Following from this, so much foreign exchange (FX) deployed to importing the PMS translates to rising ‘landing cost’ for the product; and is passed on as high pump price of PMS. This translates to persistent rise in cost of transportation for all economic agents, including the farmers. And the CBN is in no position to refine crude oil or to import PMS, or to assist the farmers with transportation logistics to get their produce to the market. In point of fact, the rapid depreciation of the Naira in the Forex (FX) market has since led to the Nigerian National Petroleum Company (NNPC) Limited being left as the ‘sole’ importer of the PMS.

The upshot of this is that Independent Petroleum Marketers have become mere ‘price takers,’ a situation that has led to ‘avoidable scarcity’ and continued rise in the prices of PMS. Thus, for several months running, there has been scarcity of the product in various parts of the country—with prices ranging from N600 to N750 per litre. Unfortunately, the Dangote Refinery that is expected to begin to refine and supply PMS locally, will be importing much of its crude oil requirement from the United States (US).

A report by Bloomberg says Dangote Refinery would buy at least 24 million barrels of US crude over the next year “as it ramps up its processing capabilities.” The report says the Refinery has issued a term tender for the purchase of two million barrels a month of West Texas Intermediate (WTI) crude for 12 months starting in July 2024. With Dangote Refinery which is located in the export processing zone in Lagos also importing its crude from the US, it is very doubtful if it would be selling its product (PMS) cheap to Nigerians. Really it is very unlikely that Dangote’s products would crash the prices of PMS; and so, lower the cost of transportation any soon.

Indeed, in reality, Dangote Refinery has recently increased the price of its diesel per litre, in response to further Naira depreciation in the FX market. Same would most likely apply to PMS when available from the Dangote plant. While this will be playing out, the negative effect of widespread insecurity in Nigeria on farming, farmers and food supply cannot be overemphasized. Although the MPC communique blamed food shortage on “security challenges in some food-producing areas”, insecurity in Nigeria more pervasive and has since become an existential threat.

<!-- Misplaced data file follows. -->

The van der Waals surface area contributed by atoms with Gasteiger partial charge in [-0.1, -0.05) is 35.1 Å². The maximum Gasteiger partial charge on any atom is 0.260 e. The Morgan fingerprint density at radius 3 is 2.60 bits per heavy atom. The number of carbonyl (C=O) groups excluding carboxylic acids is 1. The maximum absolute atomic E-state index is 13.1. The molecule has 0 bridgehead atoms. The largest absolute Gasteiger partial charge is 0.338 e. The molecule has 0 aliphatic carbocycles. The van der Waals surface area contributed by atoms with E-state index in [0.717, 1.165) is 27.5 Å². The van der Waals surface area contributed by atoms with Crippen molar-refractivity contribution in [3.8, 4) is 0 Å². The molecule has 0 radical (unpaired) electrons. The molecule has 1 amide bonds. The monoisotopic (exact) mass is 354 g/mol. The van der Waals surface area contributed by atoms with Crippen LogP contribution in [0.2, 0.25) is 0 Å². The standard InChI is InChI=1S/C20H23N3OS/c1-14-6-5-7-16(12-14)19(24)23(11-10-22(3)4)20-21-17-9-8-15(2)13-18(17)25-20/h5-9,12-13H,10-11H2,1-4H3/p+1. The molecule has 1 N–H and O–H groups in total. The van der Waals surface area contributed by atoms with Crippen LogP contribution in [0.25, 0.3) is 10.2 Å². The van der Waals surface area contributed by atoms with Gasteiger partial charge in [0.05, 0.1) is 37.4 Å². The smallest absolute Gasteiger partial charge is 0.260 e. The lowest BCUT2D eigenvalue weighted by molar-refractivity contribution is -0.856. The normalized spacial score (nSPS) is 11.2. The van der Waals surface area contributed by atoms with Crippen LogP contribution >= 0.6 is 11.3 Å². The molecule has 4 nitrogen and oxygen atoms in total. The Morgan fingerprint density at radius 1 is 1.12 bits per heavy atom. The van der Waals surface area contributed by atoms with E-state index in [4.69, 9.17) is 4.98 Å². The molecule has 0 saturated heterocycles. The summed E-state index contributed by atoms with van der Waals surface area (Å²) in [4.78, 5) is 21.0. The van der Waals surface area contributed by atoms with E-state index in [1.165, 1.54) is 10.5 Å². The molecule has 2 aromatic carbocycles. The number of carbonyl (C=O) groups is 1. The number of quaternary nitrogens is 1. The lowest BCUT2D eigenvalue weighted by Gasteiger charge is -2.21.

Not only that numerous farmers have been displaced from their farms/villages by armed bandits and vagrants, most of them are now quartered in Internally Displaced Persons (IDPs) camps across the country. This same insecurity also constitutes a major repellent to many local investments as well as inflow of the much-needed Foreign Direct Investment (FDI). All the blue chip companies that have been exiting Nigeria in recent months, without exception, blamed insecurity and generally bleak economic climate for leaving the country. What can the CBN do in this regard?

The CBN was also not saying the whole truth when the MPC said “the recent volatility in the foreign exchange market was due to seasonal demand.” The point truly is that the apex bank has not yet got it right in terms of insufficiency of FX supply in the forex market. Although the CBN’s recent efforts yielded some ‘hot money’ from Foreign Portfolio Investors (FPIs) and Diaspora remittances, these are not yet much and sustainable inflows to deal effectively with the acute FX shortage of the forex market.

Ironically, while the CBN is enthroning tight monetary stance in fighting inflation, its fiscal authority counterpart is taking an expansionary posture. This is why cost of governance keeps ballooning by the day; monthly FAAC money allocation to the three tiers of government is now in trillions; and the Federal Government remains on borrowing binge. Trillions of Naira is being squandered through all manner of ‘palliatives’ by all tiers of government; there are so-called ‘salary awards’, and elevated minimum wage that must come into place in no time! All these are inflation drivers, and are largely beyond the purview of the apex bank.

  • The author, Okeke, a practising Economist, Business Strategist, Sustainability expert and ex-Chief Economist of Zenith Bank Plc, lives in Lekki, Lagos. He can be reached via: [email protected] (08033075697 SMS only)